UK court ruling gives guidance on tech patent rights

April 5, 2017 by Danica Kirka

Britain's High Court ruled Wednesday that it can decide what mobile phone manufacturers should pay to use patented technology that is essential to make mobile networks function.

In a case that helps clarify how patents are handled in the telecoms industry, Justice Colin Birss ruled that neither of the parties in the case had made a "fair, reasonable and non-discriminatory" offer and he provided a formula for how to set such fees.

The case involved a dispute between Unwired Planet, a U.S. company that has purchased patents developed by other firms, and China-based Huawei Technologies Co., which makes phones and other communications equipment, over the use of patented technologies that have become the standard on which mobile phone networks are based.

"This is a ground-breaking judgment," said Pat Treacy, a partner at the London law firm Bristows, which was not involved in the latter part of the litigation. "It gives guidance to companies about how they should set the terms of these licenses."

As part of its judgment, the court also ruled that Unwired Planet was entitled to past royalties for patents that Huawei had infringed. A hearing on a possible injunction against Huawei will be held later this month after Unwired Planet has drawn up a global licensing agreement incorporating the judge's ruling.

Unwired Planet was purchased last year by Texas-based PanOptis, which seeks to profit by licensing the use of patents it acquires. PanOptis said it would abide by the ruling.

"This decision will bring tremendous efficiency to the licensing ecosystem and further validate PanOptis' licensing approach," Thomas Miller, the company's head of licensing, said in a statement. "We will honor the Court's ruling and we trust that Huawei will now take a license to the technology that helps enable their products."

Huawei said it is still evaluating the decision, but was pleased the court found Unwired Planet's royalty demands to be unreasonable.

"Huawei does not believe that this decision will adversely affect its global business operations," the company said in a statement.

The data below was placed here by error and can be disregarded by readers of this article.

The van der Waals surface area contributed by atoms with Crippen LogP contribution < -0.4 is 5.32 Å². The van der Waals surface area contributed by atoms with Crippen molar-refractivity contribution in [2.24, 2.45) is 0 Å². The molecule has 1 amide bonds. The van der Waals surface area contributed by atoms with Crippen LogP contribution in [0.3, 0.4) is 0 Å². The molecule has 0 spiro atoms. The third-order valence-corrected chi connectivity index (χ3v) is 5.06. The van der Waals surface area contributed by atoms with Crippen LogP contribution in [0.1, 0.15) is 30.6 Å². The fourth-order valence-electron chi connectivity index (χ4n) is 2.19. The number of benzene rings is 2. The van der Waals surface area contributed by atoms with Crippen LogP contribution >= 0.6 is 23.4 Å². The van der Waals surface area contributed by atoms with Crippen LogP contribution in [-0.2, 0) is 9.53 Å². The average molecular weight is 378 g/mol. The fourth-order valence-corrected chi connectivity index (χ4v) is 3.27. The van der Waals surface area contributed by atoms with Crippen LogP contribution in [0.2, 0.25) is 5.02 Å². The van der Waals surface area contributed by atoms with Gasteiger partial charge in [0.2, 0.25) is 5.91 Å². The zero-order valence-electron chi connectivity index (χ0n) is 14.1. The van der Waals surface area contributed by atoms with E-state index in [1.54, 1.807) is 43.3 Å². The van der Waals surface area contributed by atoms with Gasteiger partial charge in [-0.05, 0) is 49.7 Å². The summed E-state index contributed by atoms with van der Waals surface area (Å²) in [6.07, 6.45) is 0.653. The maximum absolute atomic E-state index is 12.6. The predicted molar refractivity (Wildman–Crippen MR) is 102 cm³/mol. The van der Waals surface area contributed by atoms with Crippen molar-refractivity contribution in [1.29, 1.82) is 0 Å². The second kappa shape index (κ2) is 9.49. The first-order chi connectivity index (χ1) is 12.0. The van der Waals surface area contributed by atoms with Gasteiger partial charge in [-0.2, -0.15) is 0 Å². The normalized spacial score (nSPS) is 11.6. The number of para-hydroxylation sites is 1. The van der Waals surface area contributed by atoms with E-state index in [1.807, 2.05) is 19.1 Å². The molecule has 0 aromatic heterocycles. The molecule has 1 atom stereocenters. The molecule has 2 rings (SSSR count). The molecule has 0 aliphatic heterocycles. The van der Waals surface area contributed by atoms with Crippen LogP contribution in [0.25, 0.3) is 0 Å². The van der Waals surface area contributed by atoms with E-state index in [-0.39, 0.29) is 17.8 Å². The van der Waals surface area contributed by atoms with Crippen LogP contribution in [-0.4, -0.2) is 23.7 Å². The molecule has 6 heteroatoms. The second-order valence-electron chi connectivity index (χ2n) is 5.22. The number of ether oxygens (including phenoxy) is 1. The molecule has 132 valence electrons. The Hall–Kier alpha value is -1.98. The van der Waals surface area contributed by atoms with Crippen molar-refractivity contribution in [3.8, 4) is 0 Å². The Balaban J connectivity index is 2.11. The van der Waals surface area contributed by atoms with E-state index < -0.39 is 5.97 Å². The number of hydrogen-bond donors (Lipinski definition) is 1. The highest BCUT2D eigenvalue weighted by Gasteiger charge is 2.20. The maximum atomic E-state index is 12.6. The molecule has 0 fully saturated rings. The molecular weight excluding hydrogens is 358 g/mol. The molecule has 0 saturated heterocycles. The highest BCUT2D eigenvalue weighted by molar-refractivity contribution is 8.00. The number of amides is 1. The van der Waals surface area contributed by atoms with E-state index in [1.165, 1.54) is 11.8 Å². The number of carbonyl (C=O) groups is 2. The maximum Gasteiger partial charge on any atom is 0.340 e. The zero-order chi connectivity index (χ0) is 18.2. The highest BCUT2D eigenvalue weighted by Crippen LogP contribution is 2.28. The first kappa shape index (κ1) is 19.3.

The decision is important because it clarifies the relationship between the companies that make mobile phones and those who own the patents for the technology that makes it possible for those handsets to communicate with each other.

Early in the development of mobile phones, the industry recognized it would have to adopt unified standards to promote widespread use of the technology. But this had the potential to give those who developed the preferred technology an extremely powerful position that could have choked off future development.

Standard-setting organizations tried to level the playing field by requiring patent owners to license their technology under what were called fair, reasonable and non-discriminatory terms, or FRAND.

But that raised the question of what FRAND terms would be, with patent holders and manufacturers choosing different definitions. Until now, the courts have offered little guidance but the decision offers a roadmap for how the two sides should work out licensing agreements.

Explore further: China's Huawei sues Samsung over wireless patents

Related Stories

China's Huawei sues Samsung over wireless patents

May 24, 2016

Chinese technology titan Huawei said Tuesday it filed suit in the United States against Samsung, claiming its South Korean rival has infringed on patents on wireless connectivity for mobile devices.

Ericsson and Apple in legal showdown (Update)

January 14, 2015

Swedish telecoms equipment maker Ericsson filed a complaint Wednesday against Apple in a US court over the iconic American brand's use of its technology in iPhones and other wireless devices.

Ericsson sues Apple over patent violations

February 27, 2015

Swedish telecoms group Ericsson announced Friday a lawsuit against Apple claiming that the US tech giant continued to use its technology in iPhones and other wireless devices after refusing to renew a licencing agreement.

Recommended for you

Automated safety systems are preventing car crashes

August 23, 2017

Safety systems to prevent cars from drifting into another lane or that warn drivers of vehicles in their blind spots are beginning to live up to their potential to significantly reduce crashes, according to two studies released ...

Newest solar cells underperform in cloudy countries

August 22, 2017

To determine how efficient new solar cells convert sunlight into electricity, small sample cells are tested under ideal conditions. However, the reported efficiency is not very representative of the actual annual yield when ...

Google to serve next version of Android as 'Oreo"

August 22, 2017

An upcoming update to Google's Android software finally has a delectable name. The next version will be known as Oreo, extending Google's tradition of naming each version after a sweet treat.

Forget oil, Russia goes crazy for cryptocurrency

August 16, 2017

Standing in a warehouse in a Moscow suburb, Dmitry Marinichev tries to speak over the deafening hum of hundreds of computers stacked on shelves hard at work mining for crypto money.

Researchers clarify mystery about proposed battery material

August 15, 2017

Battery researchers agree that one of the most promising possibilities for future battery technology is the lithium-air (or lithium-oxygen) battery, which could provide three times as much power for a given weight as today's ...

0 comments

Please sign in to add a comment. Registration is free, and takes less than a minute. Read more

Click here to reset your password.
Sign in to get notified via email when new comments are made.